Child obesity ‘35-40%’ inherited from parents, study finds
Around 35-40 per cent of a child’s BMI – how fat or thin they are – is inherited from their parents, a new study has found.
For the most obese children, the proportion rises to 55-60 per cent, suggesting that more than half of their tendency towards obesity is determined by genetics and family environment.
The study, led by the University of Sussex, used data on the heights and weights of 100,000 children and their parents spanning six countries worldwide: the UK, USA, China, Indonesia, Spain and Mexico.
The researchers found that the intergenerational transmission of BMI (Body Mass Index) is approximately constant at around 0.2 per parent - i.e. that each child’s BMI is, on average, 20 per cent due to the mother and 20 per cent due to the father.
The pattern of results, says lead author Professor Peter Dolton of the University of Sussex, is remarkably consistent across all countries, irrespective of their stage of economic development, degree of industrialisation, or type of economy.
Professor Dolton says: “Our evidence comes from trawling data from across the world with very diverse patterns of nutrition and obesity – from one of the most obese populations – USA – to two of the least obese countries in the world – China and Indonesia.
“This gives an important and rare insight into how obesity is transmitted across generations in both developed and developing countries.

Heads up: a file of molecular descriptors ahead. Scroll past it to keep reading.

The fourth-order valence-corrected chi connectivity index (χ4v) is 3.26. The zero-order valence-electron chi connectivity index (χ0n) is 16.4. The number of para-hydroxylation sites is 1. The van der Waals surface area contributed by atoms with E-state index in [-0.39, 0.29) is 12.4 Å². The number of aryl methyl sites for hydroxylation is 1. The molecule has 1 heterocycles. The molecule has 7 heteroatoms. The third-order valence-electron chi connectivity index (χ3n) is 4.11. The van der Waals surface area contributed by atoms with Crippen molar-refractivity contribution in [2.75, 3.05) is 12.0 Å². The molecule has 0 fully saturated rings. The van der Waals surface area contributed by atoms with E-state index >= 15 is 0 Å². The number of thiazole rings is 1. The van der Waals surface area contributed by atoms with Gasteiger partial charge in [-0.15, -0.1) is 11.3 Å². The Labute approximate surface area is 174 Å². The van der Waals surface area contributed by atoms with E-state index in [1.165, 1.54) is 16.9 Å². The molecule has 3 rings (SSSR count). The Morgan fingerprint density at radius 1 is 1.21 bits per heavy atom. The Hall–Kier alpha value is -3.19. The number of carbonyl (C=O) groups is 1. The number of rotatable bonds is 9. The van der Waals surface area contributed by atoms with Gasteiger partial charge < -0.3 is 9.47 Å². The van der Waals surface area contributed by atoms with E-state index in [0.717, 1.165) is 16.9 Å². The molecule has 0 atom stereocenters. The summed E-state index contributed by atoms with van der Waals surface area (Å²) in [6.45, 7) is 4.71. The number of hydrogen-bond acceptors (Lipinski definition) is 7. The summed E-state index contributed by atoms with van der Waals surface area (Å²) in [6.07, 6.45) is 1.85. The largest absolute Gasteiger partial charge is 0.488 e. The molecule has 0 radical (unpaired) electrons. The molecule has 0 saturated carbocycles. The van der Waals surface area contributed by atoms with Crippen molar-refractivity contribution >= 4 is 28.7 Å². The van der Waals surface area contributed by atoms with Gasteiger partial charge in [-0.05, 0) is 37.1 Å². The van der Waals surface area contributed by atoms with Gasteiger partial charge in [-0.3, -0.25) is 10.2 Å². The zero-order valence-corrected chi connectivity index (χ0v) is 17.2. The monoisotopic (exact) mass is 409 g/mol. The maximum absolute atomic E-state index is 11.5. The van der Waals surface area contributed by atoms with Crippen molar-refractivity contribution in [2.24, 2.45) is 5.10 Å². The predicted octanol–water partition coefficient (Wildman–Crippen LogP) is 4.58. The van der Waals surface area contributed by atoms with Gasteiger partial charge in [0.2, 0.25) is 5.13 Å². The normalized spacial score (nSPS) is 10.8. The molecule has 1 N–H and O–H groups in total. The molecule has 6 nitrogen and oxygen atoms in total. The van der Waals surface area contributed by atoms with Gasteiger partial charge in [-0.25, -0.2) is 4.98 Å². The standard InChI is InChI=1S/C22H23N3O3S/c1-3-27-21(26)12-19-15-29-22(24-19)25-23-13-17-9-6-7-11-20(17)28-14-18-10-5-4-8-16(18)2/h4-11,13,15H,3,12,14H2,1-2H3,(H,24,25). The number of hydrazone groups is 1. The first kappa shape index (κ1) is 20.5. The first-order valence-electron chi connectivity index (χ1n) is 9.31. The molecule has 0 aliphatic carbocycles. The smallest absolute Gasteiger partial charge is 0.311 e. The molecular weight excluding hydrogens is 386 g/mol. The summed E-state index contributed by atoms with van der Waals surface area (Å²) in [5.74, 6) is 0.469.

“We found that the process of intergenerational transmission is the same across all the different countries.”
The findings are published in the journal Economics and Human Biology.
The study also shows how the effect of parents’ BMI on their children’s BMI depends on what the BMI of the child is. Consistently, across all populations studied, they found the ‘parental effect’ to be lowest for the thinnest children and highest for the most obese children. For the thinnest child their BMI is 10 per cent due to their mother and 10 per cent due to their father. For the fattest child this transmission is closer to 30 per cent due to each parent.
Professor Dolton says: “This shows that the children of obese parents are much more likely to be obese themselves when they grow up – the parental effect is more than double for the most obese children what it is for the thinnest children.
“These findings have far-reaching consequences for the health of the world’s children. They should make us rethink the extent to which obesity is the result of family factors, and our genetic inheritance, rather than decisions made by us as individuals.”